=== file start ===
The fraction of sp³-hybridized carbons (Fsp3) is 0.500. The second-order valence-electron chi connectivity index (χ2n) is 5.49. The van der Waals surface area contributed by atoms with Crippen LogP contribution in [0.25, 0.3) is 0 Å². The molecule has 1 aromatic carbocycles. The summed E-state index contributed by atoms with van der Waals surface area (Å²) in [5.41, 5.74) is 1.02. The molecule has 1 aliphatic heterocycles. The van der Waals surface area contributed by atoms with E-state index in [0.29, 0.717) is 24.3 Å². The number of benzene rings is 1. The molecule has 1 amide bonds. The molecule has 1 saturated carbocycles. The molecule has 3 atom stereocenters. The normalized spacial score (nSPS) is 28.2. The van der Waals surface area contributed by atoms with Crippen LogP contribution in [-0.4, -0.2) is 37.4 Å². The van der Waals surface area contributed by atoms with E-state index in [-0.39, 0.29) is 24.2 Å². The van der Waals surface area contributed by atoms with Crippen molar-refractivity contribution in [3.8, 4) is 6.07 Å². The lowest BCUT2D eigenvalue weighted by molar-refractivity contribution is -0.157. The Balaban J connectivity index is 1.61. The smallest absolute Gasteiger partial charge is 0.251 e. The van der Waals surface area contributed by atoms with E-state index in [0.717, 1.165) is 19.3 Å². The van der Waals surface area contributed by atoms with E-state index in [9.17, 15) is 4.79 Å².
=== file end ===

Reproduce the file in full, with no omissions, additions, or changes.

The fraction of sp³-hybridized carbons (Fsp3) is 0.500. The second-order valence-electron chi connectivity index (χ2n) is 5.49. The van der Waals surface area contributed by atoms with Crippen LogP contribution in [0.25, 0.3) is 0 Å². The molecule has 1 aromatic carbocycles. The summed E-state index contributed by atoms with van der Waals surface area (Å²) in [5.41, 5.74) is 1.02. The molecule has 1 aliphatic heterocycles. The van der Waals surface area contributed by atoms with E-state index in [0.29, 0.717) is 24.3 Å². The number of benzene rings is 1. The molecule has 1 amide bonds. The molecule has 1 saturated carbocycles. The molecule has 3 atom stereocenters. The normalized spacial score (nSPS) is 28.2. The van der Waals surface area contributed by atoms with Crippen LogP contribution in [-0.4, -0.2) is 37.4 Å². The van der Waals surface area contributed by atoms with E-state index in [-0.39, 0.29) is 24.2 Å². The van der Waals surface area contributed by atoms with Crippen molar-refractivity contribution in [3.8, 4) is 6.07 Å². The lowest BCUT2D eigenvalue weighted by molar-refractivity contribution is -0.157. The Balaban J connectivity index is 1.61. The smallest absolute Gasteiger partial charge is 0.251 e. The van der Waals surface area contributed by atoms with E-state index in [0.717, 1.165) is 19.3 Å². The van der Waals surface area contributed by atoms with E-state index in [9.17, 15) is 4.79 Å².